Image Credit: Shutterstock.com/Denis Rodin
While the revolutionary technique of three-dimensional (3D) printing has actually been a working concept for over 30 years, this technology has transformed from previously being used strictly for industrial purposes, to its current applications in a wide variety of fields.
Of the fields and professions utilizing this awe-inspiring technology include architecture, aerospace, aircraft, medical, prosthetic, dental, automobile, engineering, drone, shoes, and various consumer product makers1.
Before a product can be 3D printed, a 3D model illustrating the mathematical representation of each surface of the object must be designed through the use of computer-aided design (CAD) tools. This design template is then sliced into thin layers that are sent to the 3D printer.
The printing process can vary from this point, in which a desktop computer software will typically initiate the process by first melting a plastic material and then laying it onto a print platform, whereas an industrial 3D printer may use a laser to selectively melt metal powder at high temperature to achieve a desired finished product1.
Within the medical field, 3D printing technologies are transforming the way in which medical training is conducted, as the use of 3D models allows students to understand the full spectrum of the human anatomy in a variety of settings, while also avoiding the use of cadavers for these purposes. Similarly, 3D organ models allow for students to simulate a variety of technical procedures without putting patients at any type of risks during their learning process.
Outside of the medical education application of 3D printing, its use in advancing the way in which patients are treated in the clinical setting is astounding. Traditional ways in which physicians and other medical personnel retrieve information regarding a patient’s disease state is through the analysis of two-dimensional (2D) images2.
For cardiac cases, for example, conventional 2D methods of analysis include echocardiography (EKG), cardiac computed tomography (CT) or magnetic resonance imaging (MRI) scans. While these methods are adequate for the analysis of normal cardiac conditions, physicians face considerable challenges in converting these images into understanding the 3D spatial relationships that occur within the diseased heart, as well as other organs of interest.
Physicians treating patients suffering from complex congenital heart disease (CHD) have found success in utilizing 3D printing technology during their surgical planning process3. With a 3D replica of a patient’s specific anatomy and resultant physiology, physicians are able to make more informed decisions and precise planning prior to cutting the patient open. In this specific scenario, 3D heart models allow physicians to inspect, manipulate and hold the replica in real 3D space.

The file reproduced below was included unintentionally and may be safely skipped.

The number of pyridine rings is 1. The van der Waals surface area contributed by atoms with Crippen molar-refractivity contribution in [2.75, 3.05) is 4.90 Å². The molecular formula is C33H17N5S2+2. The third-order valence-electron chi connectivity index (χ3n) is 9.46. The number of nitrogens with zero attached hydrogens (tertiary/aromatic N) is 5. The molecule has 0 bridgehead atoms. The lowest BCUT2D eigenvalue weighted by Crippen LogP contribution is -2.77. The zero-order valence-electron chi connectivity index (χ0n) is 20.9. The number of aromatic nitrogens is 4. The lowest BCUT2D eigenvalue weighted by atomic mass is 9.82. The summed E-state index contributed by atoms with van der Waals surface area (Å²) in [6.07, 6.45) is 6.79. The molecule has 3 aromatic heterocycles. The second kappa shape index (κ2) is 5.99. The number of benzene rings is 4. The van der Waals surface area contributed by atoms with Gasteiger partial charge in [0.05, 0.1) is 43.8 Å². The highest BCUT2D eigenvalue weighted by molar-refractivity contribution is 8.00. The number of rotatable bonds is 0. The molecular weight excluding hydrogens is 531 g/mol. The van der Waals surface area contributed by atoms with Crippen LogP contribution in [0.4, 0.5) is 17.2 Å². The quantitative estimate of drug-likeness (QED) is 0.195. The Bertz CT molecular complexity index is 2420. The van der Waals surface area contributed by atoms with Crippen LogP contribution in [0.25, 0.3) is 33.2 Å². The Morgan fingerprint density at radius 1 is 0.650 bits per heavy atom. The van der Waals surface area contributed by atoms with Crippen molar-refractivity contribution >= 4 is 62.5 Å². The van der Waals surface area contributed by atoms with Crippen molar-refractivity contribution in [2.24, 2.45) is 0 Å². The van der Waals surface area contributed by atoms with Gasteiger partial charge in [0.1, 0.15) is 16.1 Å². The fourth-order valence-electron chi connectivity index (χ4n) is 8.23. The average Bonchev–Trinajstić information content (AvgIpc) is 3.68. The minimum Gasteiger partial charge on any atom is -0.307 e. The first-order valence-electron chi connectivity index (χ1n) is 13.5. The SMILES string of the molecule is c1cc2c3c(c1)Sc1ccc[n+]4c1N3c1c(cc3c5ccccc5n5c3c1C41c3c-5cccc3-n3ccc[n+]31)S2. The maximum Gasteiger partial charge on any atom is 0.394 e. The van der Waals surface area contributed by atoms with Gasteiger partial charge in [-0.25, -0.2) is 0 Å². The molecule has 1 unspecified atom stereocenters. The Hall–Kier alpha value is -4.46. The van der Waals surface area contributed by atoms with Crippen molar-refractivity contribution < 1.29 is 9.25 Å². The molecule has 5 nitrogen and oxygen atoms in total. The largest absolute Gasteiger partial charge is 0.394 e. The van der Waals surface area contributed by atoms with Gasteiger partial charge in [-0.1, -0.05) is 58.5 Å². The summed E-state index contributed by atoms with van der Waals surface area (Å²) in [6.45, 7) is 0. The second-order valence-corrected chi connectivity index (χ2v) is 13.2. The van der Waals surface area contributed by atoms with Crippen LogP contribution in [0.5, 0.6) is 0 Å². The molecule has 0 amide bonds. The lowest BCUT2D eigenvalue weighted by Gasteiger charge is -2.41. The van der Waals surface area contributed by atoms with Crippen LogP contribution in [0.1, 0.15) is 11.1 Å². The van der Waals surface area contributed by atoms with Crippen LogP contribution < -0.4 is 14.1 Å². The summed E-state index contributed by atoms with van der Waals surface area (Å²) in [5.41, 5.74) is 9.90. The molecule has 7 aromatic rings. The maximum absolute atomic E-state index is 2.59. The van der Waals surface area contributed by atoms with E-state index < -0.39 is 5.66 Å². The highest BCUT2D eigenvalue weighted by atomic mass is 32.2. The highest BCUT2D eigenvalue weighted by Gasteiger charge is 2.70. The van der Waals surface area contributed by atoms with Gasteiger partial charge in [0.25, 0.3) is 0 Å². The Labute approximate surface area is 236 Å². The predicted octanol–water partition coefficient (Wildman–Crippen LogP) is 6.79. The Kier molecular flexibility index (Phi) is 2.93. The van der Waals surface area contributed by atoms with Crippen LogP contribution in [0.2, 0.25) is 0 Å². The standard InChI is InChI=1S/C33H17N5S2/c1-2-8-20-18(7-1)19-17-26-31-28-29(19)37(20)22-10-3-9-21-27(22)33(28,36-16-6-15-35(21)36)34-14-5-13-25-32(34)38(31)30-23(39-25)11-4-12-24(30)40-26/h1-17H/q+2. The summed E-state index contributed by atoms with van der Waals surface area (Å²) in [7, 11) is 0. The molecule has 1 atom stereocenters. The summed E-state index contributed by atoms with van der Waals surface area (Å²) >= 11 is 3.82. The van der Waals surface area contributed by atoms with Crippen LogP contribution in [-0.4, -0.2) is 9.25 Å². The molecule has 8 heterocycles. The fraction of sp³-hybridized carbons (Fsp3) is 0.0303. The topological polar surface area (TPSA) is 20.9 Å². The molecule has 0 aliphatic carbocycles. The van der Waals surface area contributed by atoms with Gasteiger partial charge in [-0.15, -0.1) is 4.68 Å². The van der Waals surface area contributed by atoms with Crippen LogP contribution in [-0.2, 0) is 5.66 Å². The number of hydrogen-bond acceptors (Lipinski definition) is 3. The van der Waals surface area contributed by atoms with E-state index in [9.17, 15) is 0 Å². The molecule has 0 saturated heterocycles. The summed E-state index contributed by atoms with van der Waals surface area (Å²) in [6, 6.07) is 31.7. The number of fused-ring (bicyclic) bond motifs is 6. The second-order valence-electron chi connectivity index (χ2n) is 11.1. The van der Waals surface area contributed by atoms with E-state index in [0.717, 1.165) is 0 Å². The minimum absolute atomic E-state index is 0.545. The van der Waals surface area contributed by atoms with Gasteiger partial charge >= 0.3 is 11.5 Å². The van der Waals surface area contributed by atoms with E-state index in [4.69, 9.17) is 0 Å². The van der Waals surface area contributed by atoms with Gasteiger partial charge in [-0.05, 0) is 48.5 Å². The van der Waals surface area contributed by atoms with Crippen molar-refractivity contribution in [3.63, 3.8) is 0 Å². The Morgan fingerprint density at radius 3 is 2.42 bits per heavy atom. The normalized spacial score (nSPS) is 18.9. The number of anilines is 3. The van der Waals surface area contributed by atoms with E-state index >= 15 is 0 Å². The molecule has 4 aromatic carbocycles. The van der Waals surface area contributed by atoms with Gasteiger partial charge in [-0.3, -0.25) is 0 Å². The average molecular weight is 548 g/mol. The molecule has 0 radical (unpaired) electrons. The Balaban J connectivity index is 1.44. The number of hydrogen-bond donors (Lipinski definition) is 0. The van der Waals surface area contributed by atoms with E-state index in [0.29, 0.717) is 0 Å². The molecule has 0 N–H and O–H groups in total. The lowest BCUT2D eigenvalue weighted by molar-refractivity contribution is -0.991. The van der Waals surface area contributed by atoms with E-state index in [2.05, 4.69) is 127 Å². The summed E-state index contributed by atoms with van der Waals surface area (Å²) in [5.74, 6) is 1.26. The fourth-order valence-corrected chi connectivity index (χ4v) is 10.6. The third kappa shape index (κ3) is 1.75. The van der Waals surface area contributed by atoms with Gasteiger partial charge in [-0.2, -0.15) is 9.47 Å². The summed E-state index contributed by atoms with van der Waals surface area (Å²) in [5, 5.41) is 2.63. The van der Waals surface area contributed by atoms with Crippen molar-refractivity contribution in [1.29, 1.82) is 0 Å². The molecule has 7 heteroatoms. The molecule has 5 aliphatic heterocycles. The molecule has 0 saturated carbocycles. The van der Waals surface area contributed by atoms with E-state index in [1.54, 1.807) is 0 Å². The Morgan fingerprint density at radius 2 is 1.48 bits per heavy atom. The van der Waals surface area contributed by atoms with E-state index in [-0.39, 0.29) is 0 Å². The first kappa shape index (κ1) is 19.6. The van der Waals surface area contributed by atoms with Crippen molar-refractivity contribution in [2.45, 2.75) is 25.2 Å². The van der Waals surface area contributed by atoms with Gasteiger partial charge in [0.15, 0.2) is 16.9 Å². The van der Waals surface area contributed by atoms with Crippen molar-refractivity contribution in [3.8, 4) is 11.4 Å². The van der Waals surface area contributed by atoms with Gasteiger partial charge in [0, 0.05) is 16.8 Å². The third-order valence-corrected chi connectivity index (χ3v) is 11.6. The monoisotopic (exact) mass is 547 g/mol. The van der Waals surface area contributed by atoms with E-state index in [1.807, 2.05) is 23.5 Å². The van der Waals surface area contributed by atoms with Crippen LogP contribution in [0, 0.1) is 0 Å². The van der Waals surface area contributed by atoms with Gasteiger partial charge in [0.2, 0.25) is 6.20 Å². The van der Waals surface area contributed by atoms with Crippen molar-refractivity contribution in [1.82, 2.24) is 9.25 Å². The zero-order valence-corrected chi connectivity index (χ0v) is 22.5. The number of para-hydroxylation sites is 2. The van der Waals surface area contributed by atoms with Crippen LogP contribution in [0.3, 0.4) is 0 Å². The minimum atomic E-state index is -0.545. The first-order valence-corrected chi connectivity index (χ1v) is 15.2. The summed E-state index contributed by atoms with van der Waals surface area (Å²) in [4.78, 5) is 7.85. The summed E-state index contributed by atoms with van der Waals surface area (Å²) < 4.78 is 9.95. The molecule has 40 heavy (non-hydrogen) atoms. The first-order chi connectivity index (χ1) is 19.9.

This type of intimate exposure with the patient’s organ allows surgeons to work together to decide the exact approach, incision, cannulation technique and other surgical methods necessary to correct this type of disease state3.
By having such an meticulous plan in place prior to entering the operating room, procedures that utilize 3D printing technologies often exhibit shorter operative times, fewer post-operative complications, shorter cardiopulmonary bypass time, fewer residual lesions, and quicker recovery times for the patients.
These types of outcomes are particularly beneficial for patients with CHD who have undergone multiple heart surgeries, as 3D printing reduces the risks associated with sternal re-entry due to the careful planning that occurs prior to surgery.
Researchers are currently looking at expanding the ways in which 3D printing is used in medicine, and 3D bioprinting of tissues and organs appears to be the next advancing step in this process. 3D bioprinting describes the process in which biological materials comprised of biochemical and living cells are used in forming a complex 3D functional living tissue4.
3D bioprinting has already found success in the generation and transplantation of skin and bone tissues, as well as vascular grafts and cartilaginous structures. Researchers are hopeful that further 3D bioprinted tissues can be constructed for not only transplantation purposes, but to also advance drug delivery techniques, toxicological analysis of agents, as well as basic medical research
- "What Is 3D Printing? The Definitive Guide." 3D Hubs. Web. https://www.3dhubs.com/what-is-3d-printing#how-does-3d-printing-work.
- "Using 3D Printing to Treat Complex Structural Heart Disease." Stratasys Blog. 23 Feb. 2017. Web. http://blog.stratasys.com/2017/02/23/3d-printing-heart-disease/.
- Valverde, Israel. "Three-dimensional Printed Cardiac Models: Applications in the Field of Medical Education, Cardiovascular Surgery, and Structural Heart Interventions." Revista Espana De Cardiologia (English Edition) 70.4 (2017): 282-91. Web.
- Murphy, Sean V., and Anthony Atala. "3D Bioprinting of Tissues and Organs." Nature Biotechnology 32.8 (2014): 773-85. Web.